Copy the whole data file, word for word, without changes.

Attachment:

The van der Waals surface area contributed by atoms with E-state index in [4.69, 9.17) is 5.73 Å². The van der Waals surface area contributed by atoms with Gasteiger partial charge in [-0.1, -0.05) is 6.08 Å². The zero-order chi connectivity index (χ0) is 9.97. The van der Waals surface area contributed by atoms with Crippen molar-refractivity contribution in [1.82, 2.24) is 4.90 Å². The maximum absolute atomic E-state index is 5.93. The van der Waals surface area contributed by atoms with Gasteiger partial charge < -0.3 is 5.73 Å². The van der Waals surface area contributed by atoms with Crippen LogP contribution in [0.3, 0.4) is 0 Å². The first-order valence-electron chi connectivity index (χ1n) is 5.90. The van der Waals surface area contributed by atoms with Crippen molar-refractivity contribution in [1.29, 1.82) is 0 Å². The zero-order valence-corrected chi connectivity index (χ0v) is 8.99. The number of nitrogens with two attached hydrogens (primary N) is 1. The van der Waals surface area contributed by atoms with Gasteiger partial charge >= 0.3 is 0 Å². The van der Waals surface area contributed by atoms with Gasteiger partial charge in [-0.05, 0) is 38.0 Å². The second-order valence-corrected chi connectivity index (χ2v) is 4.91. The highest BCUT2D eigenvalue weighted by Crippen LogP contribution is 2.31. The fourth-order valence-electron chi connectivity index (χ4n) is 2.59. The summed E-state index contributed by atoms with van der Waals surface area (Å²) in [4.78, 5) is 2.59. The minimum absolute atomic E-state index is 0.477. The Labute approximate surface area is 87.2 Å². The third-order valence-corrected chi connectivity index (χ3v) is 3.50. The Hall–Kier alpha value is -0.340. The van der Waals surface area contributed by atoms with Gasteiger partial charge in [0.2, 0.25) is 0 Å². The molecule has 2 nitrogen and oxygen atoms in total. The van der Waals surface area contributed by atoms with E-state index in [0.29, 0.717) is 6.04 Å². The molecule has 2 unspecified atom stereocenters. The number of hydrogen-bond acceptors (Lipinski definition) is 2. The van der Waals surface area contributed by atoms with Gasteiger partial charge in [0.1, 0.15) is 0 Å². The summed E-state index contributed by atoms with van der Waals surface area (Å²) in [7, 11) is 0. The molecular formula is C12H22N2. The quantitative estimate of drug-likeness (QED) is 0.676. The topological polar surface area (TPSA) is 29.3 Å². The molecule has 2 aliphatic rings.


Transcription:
The van der Waals surface area contributed by atoms with E-state index in [4.69, 9.17) is 5.73 Å². The van der Waals surface area contributed by atoms with Gasteiger partial charge in [-0.1, -0.05) is 6.08 Å². The zero-order chi connectivity index (χ0) is 9.97. The van der Waals surface area contributed by atoms with Crippen molar-refractivity contribution in [1.82, 2.24) is 4.90 Å². The maximum absolute atomic E-state index is 5.93. The van der Waals surface area contributed by atoms with Gasteiger partial charge < -0.3 is 5.73 Å². The van der Waals surface area contributed by atoms with Crippen LogP contribution in [0.3, 0.4) is 0 Å². The first-order valence-electron chi connectivity index (χ1n) is 5.90. The van der Waals surface area contributed by atoms with Crippen molar-refractivity contribution in [1.29, 1.82) is 0 Å². The zero-order valence-corrected chi connectivity index (χ0v) is 8.99. The number of nitrogens with two attached hydrogens (primary N) is 1. The van der Waals surface area contributed by atoms with Gasteiger partial charge >= 0.3 is 0 Å². The van der Waals surface area contributed by atoms with Gasteiger partial charge in [-0.05, 0) is 38.0 Å². The second-order valence-corrected chi connectivity index (χ2v) is 4.91. The highest BCUT2D eigenvalue weighted by Crippen LogP contribution is 2.31. The fourth-order valence-electron chi connectivity index (χ4n) is 2.59. The summed E-state index contributed by atoms with van der Waals surface area (Å²) in [4.78, 5) is 2.59. The minimum absolute atomic E-state index is 0.477. The Labute approximate surface area is 87.2 Å². The third-order valence-corrected chi connectivity index (χ3v) is 3.50. The Hall–Kier alpha value is -0.340. The van der Waals surface area contributed by atoms with Gasteiger partial charge in [0.2, 0.25) is 0 Å². The molecule has 2 nitrogen and oxygen atoms in total. The van der Waals surface area contributed by atoms with E-state index in [0.29, 0.717) is 6.04 Å². The molecule has 2 unspecified atom stereocenters. The number of hydrogen-bond acceptors (Lipinski definition) is 2. The van der Waals surface area contributed by atoms with Gasteiger partial charge in [0.1, 0.15) is 0 Å². The summed E-state index contributed by atoms with van der Waals surface area (Å²) in [7, 11) is 0. The molecular formula is C12H22N2. The quantitative estimate of drug-likeness (QED) is 0.676. The topological polar surface area (TPSA) is 29.3 Å². The molecule has 2 aliphatic rings.